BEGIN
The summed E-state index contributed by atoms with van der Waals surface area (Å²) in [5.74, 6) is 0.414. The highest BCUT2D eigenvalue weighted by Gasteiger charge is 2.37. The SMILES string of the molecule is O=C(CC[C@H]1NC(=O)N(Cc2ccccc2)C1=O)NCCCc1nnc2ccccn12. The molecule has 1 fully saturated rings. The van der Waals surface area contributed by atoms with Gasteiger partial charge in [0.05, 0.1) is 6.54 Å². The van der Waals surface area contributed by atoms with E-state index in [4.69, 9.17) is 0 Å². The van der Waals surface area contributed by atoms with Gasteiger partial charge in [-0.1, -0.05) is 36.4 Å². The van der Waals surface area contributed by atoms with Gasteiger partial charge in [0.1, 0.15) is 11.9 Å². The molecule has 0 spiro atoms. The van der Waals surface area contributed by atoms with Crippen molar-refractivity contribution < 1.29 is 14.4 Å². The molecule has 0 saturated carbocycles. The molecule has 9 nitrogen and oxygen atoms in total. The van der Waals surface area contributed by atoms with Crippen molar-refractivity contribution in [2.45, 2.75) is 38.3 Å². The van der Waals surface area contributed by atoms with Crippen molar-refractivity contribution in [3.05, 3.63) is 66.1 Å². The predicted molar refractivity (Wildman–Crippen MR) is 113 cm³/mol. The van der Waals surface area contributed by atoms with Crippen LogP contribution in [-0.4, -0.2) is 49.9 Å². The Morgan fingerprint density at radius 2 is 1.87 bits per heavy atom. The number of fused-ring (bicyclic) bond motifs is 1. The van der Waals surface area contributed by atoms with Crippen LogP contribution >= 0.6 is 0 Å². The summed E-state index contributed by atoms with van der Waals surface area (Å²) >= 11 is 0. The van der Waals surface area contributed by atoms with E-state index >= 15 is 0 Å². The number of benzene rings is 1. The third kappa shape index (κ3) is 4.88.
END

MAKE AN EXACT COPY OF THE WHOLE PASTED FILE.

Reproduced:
The summed E-state index contributed by atoms with van der Waals surface area (Å²) in [5.74, 6) is 0.414. The highest BCUT2D eigenvalue weighted by Gasteiger charge is 2.37. The SMILES string of the molecule is O=C(CC[C@H]1NC(=O)N(Cc2ccccc2)C1=O)NCCCc1nnc2ccccn12. The molecule has 1 fully saturated rings. The van der Waals surface area contributed by atoms with Gasteiger partial charge in [0.05, 0.1) is 6.54 Å². The van der Waals surface area contributed by atoms with E-state index in [4.69, 9.17) is 0 Å². The van der Waals surface area contributed by atoms with Gasteiger partial charge in [-0.1, -0.05) is 36.4 Å². The van der Waals surface area contributed by atoms with Gasteiger partial charge in [0.1, 0.15) is 11.9 Å². The molecule has 0 spiro atoms. The van der Waals surface area contributed by atoms with Crippen molar-refractivity contribution < 1.29 is 14.4 Å². The molecule has 0 saturated carbocycles. The molecule has 9 nitrogen and oxygen atoms in total. The van der Waals surface area contributed by atoms with Crippen molar-refractivity contribution in [2.45, 2.75) is 38.3 Å². The van der Waals surface area contributed by atoms with Crippen molar-refractivity contribution in [3.05, 3.63) is 66.1 Å². The predicted molar refractivity (Wildman–Crippen MR) is 113 cm³/mol. The van der Waals surface area contributed by atoms with Crippen LogP contribution in [-0.4, -0.2) is 49.9 Å². The Morgan fingerprint density at radius 2 is 1.87 bits per heavy atom. The number of fused-ring (bicyclic) bond motifs is 1. The van der Waals surface area contributed by atoms with Crippen LogP contribution >= 0.6 is 0 Å². The summed E-state index contributed by atoms with van der Waals surface area (Å²) >= 11 is 0. The van der Waals surface area contributed by atoms with E-state index >= 15 is 0 Å². The number of benzene rings is 1. The third kappa shape index (κ3) is 4.88.